# PyX — Example: axis/log.py

## Logarithmic axes

import math from pyx import * from pyx.graph import axis # we here use parters and texters which are explained in the examples below log2parter = axis.parter.log([axis.parter.preexp([axis.tick.rational(1)], 4), axis.parter.preexp([axis.tick.rational(1)], 2)]) log2texter = axis.texter.exponential(nomantissaexp=r"{2^{%s}}", mantissamax=axis.tick.rational(2)) g = graph.graphxy(width=10, x=axis.log(min=1, max=1024), y=axis.log(min=1, max=1024, parter=log2parter), y2=axis.log(min=1, max=1024, parter=log2parter, texter=log2texter)) g.writeEPSfile("log") g.writePDFfile("log")

### Description

Logarithmic axes are quite similar to linear axes and differ only in a very few properties, namely a non-linear mapping of values to axis positions. They also have different default partitioners and raters (see below). While the partitioner really is quite different - it implements a logarithmic positioning of the ticks - the rater just alters some defaults in favour of using more subticks to improve the visualization of the logarithmic nature of the axis.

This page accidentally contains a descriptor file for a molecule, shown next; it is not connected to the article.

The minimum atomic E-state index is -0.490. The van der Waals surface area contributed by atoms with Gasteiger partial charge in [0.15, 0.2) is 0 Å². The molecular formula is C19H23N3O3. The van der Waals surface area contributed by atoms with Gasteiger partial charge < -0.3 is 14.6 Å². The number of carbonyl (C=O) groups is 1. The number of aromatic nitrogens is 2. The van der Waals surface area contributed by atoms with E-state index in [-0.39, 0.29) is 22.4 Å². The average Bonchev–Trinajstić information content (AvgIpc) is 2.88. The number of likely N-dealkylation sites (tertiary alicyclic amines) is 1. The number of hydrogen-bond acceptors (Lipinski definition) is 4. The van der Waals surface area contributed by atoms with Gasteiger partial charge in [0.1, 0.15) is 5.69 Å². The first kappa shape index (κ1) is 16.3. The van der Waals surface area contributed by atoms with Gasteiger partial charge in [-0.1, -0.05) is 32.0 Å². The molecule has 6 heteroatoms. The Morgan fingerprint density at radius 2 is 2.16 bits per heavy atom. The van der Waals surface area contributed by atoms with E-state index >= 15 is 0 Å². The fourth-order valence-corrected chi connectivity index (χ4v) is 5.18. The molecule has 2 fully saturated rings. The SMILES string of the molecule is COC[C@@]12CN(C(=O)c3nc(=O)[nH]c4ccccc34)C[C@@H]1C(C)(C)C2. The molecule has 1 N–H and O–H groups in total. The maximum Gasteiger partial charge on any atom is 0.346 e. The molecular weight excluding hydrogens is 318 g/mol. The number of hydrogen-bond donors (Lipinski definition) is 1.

Besides presenting a standard logarithmic axis, we also show you how to alter the base used by the logarithmic axis. Since the functionality of a logarithmic axis is independent of the base, all we need to adjust are the components for creating ticks (see `log2parter`

) and the texts for the labels (see `log2texter`

). More details about the parters and texters components are given below in the corresponding examples.